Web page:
Shortly before the Core Web Vitals will become a search ranking factor (June-August) for the Google mobile search, the Google team answered the most asked questions about the Core Web Vitals in their Google I/O – “Ask Me Anything Web Vitals” session.
The humble <img> element has gained some superpowers over the years. Given how central it is to image optimization on the web, let’s catch up on what it can do and how it can help improve user experience and the Core Web Vitals.
The other half of this statement is in the ever growing Google of it all. This update is dipping a toe into creating other measurable User Satisfaction/UX metrics. So you should be thinking-- what annoys me about websites? How would I measure that? And is my own website up to the task?
the reason we’ve been so dependent on lab data for so long is because RUM data is noisy. The steps CrUX takes to reduce this does help to give a more stable view, but at the cost of it making it difficult to see recent changes.
Optimizing websites for a quality user experience is key to the long-term success of any site on the web and Core Web Vitals is an initiative Google has provided as a unified guidance for quality signals that are essential to delivering a great user experience on the web. Addy Osmani and Kristofer Baxter, from Google, join us to talk more about Core Web Vitals.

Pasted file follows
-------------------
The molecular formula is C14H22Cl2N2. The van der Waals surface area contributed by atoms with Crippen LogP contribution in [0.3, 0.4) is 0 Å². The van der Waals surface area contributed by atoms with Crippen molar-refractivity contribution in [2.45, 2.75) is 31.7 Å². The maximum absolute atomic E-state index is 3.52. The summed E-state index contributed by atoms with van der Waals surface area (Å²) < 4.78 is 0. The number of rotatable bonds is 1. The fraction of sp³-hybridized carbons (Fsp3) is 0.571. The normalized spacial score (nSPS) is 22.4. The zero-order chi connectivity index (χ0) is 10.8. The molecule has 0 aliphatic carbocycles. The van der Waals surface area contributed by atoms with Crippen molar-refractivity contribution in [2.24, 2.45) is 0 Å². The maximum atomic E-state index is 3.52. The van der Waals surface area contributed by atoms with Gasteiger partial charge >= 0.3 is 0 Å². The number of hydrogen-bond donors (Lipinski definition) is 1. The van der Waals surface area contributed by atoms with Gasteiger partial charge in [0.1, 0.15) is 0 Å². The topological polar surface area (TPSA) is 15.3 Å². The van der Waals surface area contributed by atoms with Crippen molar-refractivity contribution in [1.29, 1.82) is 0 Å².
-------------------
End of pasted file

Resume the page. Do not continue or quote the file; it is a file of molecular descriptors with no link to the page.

There has been a lot of uncertainty and confusion since Google announced the Page Experience Update in 2020. With just over three months before the update goes live in May, here's what we know about it.
In this article, we’ll take a close look at some of the changes we made on this very site — running on JAMStack with React — to optimize the web performance and improve the Core Web Vitals metrics. With some of the mistakes we’ve made, and some of the unexpected changes that helped boost all the metrics across the board.
You could only get those metrics from Chromium. Are they really Google Web Vitals if you only can get them from one of the browser engines? I think if we’re introducing something that’s supposed to be vital for all users, it should exist in all browsers.
Almost all performance tools implemented the metrics (for Chrome) immediately. Google said jump, and web performance tool vendors said: ‘How high?’. A little more caution would have been good. I also felt the pressure of adding those metrics to the tools I build. Google’s monopoly on web performance metrics is not good for the web, I think.
This is where another Sentry feature comes into play. After you’ve signed up and configured everything, head to the Performance section and you’ll see which transactions are getting better over time and which have regressed, or gotten slower
It is great to see Google create a new Page Experience signal using a brilliant object-oriented approach. I think it is smart, flexible, and scalable. That said, in my opinion, the signal must have teeth in order for it to be taken seriously by site owners, developers, and SEOs. If not, it can fall by the wayside.